With Addison’s arrival, Hodge concentrated his labours on New Testament texts and studies, serving as Professor of Exegetical and Didactic Theology from 1840 to 1854. From 1854 until his death in 1878, he served as Professor of Exegetical, Didactic, and Polemic Theology.

During his half-century tenure at Princeton, Charles Hodge held several chairs, but is probably best remembered for the reputation he established as Professor of Systematic Theology. A stout Calvinist with a deep love for the Reformed confessions, his literary labours often involved a polemical thrust, as he sought to defend and expound the Reformed theology of the Protestant Reformation, and the teachings of the Westminster Confession and the Larger and Shorter Catechisms, as received and adopted by the Presbyterian Church in the United States of America.

A prolific author, Hodge served for many years as editor of the seminary journal, Biblical Repertory and Princeton Review. Under his editorship, it became the leading theological journal of the nineteenth century: Hodge’s personal contributions included articles on biblical studies, spirituality, church history and historical theology, ecclesiological issues, philosophy, politics, slavery, abolition and the Civil War. An active churchman, he was at the forefront of ecclesiastical debates and discussion. In addition to articles and essays, Hodge published commentaries on Romans, 1 and 2 Corinthians, and Ephesians. A major historical work in defence of old-school Presbyterian doctrine and practice, The Constitutional History of the Presbyterian Church in the United States of America, appeared in 1840. His popular work on piety, The Way of Life, was published in 1841. His three-volume magnum opus, Systematic Theology, was published in 1872-73, and confirmed him as the outstanding Calvinistic systematic theologian of the nineteenth century. Additional publications on the relationship between Christianity and science, and a collection of essays delivered at the Sabbath Afternoon Conferences (published by the Trust as Princeton Sermons), served to further confirm the breadth of his academic competency and the depth of his Christian piety.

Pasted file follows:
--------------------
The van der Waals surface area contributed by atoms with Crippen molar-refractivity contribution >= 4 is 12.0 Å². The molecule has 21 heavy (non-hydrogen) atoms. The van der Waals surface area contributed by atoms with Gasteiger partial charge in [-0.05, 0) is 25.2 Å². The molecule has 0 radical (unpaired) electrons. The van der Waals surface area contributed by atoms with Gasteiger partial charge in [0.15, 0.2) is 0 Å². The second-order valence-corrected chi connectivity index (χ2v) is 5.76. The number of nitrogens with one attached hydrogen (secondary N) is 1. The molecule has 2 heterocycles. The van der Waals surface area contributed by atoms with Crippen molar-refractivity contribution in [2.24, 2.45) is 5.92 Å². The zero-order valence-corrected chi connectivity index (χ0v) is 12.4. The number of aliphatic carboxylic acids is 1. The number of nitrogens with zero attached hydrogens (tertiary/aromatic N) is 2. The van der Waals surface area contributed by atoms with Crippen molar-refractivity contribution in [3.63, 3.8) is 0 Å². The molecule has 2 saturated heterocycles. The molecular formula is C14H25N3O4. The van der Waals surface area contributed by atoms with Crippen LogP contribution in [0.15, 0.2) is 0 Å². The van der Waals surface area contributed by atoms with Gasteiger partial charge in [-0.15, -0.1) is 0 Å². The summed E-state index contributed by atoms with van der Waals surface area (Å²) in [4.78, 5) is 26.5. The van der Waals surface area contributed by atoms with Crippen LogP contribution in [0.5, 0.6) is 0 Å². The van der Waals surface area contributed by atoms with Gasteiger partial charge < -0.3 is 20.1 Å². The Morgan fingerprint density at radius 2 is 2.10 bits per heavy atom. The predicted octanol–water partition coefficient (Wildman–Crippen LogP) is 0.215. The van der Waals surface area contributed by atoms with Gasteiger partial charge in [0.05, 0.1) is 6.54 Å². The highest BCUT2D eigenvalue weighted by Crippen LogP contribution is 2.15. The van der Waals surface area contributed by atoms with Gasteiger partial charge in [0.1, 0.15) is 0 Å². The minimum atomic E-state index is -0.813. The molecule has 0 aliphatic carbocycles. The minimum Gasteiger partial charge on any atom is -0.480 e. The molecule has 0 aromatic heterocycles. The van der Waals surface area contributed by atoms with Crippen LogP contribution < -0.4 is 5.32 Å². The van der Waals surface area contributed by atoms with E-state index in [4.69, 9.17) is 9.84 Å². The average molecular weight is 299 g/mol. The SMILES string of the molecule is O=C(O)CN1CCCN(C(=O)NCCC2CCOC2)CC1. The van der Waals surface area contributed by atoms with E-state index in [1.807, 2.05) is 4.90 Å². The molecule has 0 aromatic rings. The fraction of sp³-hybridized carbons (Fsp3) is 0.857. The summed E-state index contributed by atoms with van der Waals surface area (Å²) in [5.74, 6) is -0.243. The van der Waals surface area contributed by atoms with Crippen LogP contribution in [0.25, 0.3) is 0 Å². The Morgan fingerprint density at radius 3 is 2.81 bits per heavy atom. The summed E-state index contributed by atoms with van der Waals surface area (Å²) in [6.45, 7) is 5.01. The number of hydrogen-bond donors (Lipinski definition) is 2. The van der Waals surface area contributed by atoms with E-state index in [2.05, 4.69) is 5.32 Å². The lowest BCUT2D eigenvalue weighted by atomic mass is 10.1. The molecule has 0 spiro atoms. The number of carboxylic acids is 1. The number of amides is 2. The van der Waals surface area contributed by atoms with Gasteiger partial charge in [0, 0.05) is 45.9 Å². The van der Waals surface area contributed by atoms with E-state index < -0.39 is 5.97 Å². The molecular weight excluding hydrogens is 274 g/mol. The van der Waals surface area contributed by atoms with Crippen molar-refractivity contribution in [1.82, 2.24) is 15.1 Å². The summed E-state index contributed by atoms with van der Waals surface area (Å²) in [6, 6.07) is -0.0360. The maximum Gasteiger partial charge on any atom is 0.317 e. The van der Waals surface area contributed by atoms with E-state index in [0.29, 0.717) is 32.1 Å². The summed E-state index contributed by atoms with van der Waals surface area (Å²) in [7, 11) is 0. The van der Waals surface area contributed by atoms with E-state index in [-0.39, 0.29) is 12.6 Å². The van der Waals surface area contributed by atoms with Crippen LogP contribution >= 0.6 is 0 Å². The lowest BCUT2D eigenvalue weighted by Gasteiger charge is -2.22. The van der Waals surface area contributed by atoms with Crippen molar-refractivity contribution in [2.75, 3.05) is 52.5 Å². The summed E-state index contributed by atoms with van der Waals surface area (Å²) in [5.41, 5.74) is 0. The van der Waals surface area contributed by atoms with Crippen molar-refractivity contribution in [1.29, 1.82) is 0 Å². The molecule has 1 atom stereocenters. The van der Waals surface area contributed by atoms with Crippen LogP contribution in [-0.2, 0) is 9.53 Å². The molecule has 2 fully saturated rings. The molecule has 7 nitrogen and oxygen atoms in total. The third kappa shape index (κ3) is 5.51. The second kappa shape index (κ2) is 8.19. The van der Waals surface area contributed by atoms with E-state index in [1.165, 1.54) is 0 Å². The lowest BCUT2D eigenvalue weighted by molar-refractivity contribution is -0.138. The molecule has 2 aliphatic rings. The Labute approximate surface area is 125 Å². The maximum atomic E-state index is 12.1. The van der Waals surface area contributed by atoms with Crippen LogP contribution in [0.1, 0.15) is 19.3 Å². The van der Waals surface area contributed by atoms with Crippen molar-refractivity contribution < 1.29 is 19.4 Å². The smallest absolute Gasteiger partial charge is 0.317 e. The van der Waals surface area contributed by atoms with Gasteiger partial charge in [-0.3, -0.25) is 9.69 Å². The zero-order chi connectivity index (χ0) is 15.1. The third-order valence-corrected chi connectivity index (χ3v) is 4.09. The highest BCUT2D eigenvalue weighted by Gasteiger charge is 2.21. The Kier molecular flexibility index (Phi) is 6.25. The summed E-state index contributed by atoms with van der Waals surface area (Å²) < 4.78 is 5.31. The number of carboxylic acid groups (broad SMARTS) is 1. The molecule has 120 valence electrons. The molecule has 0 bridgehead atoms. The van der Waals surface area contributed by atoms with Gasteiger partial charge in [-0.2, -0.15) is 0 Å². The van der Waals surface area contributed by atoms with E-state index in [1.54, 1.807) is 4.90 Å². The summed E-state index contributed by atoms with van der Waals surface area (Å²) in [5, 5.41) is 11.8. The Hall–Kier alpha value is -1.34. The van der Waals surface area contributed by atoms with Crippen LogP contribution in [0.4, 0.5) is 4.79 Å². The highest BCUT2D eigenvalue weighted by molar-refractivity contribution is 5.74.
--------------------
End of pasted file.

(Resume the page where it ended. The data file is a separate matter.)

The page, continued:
[James M. Garretson in Princeton and the Work of the Christian Ministry, Volume 2 (Banner of Truth, 2012)]